WAHOO, Neb. (KMTV) — After another deadly crash, people in the Wahoo area are trying to make it known to the Department of Transportation and local elected officials that an intersection just north of town is extremely dangerous and something needs to be done.
In a roughly 10 month span, five people have died in this intersection, located in the northeast part of Wahoo.
Last September, Saunders County Supervisor Larry Mach and his wife Margaret were killed.
Then last week, Monica, James, and Andrew Chohon passed away in another crash.
“Small town everybody knows them or knows of them. Or knows the family. And it just gets pretty personal,” said Wahoo Mayor Jerry Johnson.
Johnson said after the Mach’s passed away, they were told to wait until emotions died down.
“We can't do that again. We did that a year ago, nothing happened, we got to keep this going,” said Johnson.
There's a clear push now to change the blinking yellow and red light system into something safer.
An online petition has over 11,000 signatures as of Wednesday afternoon, asking for a stoplight.
Both the city council and county board passed resolutions this week, asking the state to do something.
Saunders county resident Kelly Luetkenhues is one of the many seeking changes.
“I know that we have to keep pressure on because like I said nobody wants it to be their family members or loved ones or friends that are the next casualty,” said Luetkenhues.
The intersection has existed for around four years, and the area around it has grown, including a bustling campground at Lake Wanahoo.
The extra traffic makes the existing light system, which amounts to a stop sign for north-south traffic, tough to navigate when busy.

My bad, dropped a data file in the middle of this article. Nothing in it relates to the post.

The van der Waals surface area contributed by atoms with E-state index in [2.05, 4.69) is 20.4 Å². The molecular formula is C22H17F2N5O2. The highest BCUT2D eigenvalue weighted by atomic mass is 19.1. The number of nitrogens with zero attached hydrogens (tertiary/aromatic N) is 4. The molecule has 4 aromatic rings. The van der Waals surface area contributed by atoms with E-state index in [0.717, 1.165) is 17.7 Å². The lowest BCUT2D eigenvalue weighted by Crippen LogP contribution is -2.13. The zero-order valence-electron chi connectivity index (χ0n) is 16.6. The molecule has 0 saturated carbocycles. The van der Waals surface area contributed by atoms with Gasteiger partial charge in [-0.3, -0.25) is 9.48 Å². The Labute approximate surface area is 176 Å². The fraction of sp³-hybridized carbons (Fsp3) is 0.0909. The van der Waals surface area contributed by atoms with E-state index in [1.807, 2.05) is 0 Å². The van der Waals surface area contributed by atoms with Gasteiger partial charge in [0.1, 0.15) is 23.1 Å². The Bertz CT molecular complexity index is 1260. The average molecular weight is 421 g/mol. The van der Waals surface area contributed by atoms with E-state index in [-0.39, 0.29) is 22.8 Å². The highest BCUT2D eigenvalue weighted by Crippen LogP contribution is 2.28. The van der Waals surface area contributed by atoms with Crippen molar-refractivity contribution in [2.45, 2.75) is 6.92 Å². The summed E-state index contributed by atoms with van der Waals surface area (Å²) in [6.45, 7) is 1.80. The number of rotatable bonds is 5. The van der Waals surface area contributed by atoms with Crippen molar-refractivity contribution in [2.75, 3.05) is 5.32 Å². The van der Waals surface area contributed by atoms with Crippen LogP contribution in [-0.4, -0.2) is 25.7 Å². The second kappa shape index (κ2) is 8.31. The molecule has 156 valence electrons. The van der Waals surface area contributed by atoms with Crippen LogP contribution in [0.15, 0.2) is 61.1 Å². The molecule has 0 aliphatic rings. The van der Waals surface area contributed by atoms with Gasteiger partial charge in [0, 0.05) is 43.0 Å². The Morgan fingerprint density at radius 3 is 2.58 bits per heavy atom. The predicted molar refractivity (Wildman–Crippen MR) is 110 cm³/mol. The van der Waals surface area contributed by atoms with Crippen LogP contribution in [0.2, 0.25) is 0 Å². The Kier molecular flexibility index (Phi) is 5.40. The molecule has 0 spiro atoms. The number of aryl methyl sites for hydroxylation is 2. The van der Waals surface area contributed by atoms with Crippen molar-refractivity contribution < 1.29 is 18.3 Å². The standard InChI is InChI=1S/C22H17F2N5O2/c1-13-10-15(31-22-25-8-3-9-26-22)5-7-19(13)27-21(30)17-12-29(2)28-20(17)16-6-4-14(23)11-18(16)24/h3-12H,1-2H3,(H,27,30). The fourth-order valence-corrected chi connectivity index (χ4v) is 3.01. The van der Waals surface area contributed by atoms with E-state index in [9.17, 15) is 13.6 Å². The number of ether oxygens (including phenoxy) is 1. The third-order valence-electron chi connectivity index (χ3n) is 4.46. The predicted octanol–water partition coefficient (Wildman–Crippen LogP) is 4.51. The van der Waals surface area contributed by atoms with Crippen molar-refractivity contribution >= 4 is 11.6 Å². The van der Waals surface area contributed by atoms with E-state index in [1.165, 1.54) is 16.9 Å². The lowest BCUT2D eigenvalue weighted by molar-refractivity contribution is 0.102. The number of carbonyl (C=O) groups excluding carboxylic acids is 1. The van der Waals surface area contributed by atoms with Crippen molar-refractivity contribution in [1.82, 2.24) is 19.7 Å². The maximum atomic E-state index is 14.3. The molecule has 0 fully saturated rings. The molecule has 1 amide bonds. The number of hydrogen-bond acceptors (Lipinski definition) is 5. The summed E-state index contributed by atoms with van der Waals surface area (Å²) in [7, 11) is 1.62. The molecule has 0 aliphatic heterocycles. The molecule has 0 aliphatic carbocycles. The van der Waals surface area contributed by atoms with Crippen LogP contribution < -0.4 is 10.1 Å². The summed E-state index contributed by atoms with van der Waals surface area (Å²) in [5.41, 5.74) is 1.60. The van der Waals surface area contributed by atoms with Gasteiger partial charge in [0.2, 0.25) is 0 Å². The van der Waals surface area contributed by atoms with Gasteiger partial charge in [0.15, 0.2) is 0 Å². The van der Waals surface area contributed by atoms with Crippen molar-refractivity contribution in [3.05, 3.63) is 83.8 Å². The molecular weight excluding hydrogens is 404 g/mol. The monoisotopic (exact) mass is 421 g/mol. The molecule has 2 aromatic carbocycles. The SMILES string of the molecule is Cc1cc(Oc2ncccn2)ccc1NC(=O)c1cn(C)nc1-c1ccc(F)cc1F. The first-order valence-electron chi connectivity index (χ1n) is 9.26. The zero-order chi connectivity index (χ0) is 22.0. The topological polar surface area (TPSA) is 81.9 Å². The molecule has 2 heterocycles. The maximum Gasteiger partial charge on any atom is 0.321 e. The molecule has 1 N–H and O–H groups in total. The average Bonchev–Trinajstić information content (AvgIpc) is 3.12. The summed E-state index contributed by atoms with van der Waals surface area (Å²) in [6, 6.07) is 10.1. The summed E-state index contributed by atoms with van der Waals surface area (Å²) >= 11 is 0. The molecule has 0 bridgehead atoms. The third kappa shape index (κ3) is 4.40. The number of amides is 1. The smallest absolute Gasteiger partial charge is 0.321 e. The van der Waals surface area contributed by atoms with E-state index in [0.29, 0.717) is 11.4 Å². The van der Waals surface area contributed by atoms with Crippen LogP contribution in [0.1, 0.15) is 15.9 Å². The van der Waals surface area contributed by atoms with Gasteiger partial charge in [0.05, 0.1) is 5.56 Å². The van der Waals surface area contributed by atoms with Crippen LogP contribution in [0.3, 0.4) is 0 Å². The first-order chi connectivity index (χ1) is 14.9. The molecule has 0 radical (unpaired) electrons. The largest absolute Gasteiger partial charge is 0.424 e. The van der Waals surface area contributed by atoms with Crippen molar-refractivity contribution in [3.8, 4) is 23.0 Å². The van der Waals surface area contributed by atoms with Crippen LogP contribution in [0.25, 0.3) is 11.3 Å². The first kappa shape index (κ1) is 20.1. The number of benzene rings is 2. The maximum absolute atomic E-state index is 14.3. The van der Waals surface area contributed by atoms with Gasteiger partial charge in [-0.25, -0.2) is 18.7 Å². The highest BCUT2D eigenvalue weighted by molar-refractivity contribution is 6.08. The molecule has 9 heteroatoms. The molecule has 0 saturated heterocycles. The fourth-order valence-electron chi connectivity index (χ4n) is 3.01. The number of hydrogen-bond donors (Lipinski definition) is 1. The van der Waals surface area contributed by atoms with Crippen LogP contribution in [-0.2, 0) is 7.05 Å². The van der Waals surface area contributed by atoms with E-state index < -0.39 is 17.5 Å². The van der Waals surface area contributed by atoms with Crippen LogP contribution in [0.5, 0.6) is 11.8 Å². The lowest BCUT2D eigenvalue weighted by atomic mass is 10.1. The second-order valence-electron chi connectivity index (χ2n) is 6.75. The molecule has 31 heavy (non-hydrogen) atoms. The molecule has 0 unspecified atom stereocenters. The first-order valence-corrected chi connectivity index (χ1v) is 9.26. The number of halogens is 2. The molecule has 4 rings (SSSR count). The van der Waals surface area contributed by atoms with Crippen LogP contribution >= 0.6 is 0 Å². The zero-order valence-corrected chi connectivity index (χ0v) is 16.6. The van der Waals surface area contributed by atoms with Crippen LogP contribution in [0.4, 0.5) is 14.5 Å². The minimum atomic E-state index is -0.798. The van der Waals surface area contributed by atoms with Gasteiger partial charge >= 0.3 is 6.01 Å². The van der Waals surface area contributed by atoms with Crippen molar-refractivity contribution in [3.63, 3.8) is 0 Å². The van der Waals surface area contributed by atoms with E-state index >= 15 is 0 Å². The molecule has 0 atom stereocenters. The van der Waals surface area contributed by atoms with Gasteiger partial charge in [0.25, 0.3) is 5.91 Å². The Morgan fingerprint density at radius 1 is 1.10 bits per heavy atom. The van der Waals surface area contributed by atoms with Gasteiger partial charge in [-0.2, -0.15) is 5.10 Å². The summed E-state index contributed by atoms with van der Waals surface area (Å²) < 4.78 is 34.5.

“For most people, you try to be patient but then after a certain period of time, especially I think with younger drivers, you’re like I gotta go, I cant stay here all day, I’m going to be late for school, late for work, I got to get across,” said Luetkenhues.
So many in the area are clamoring for a traffic light, with the sheriff and others also hoping the speed limit goes down to 50.
“Even if there is an impact, less chance of a fatality or serious accident if it’s going 50 rather than going 60-70 miles an hour,” said Luetkenhues.
The Nebraska Department of Transportation tells 3 News Now they’re in the early stages of planning an evaluation that includes a typical evaluation and use of technology.
"Information gained from this evaluation aids us in better understanding as to how the intersection operates in different situations."
You can expect the community to keep pushing.
“We’ll stay at it until something is improved,” said Johnson.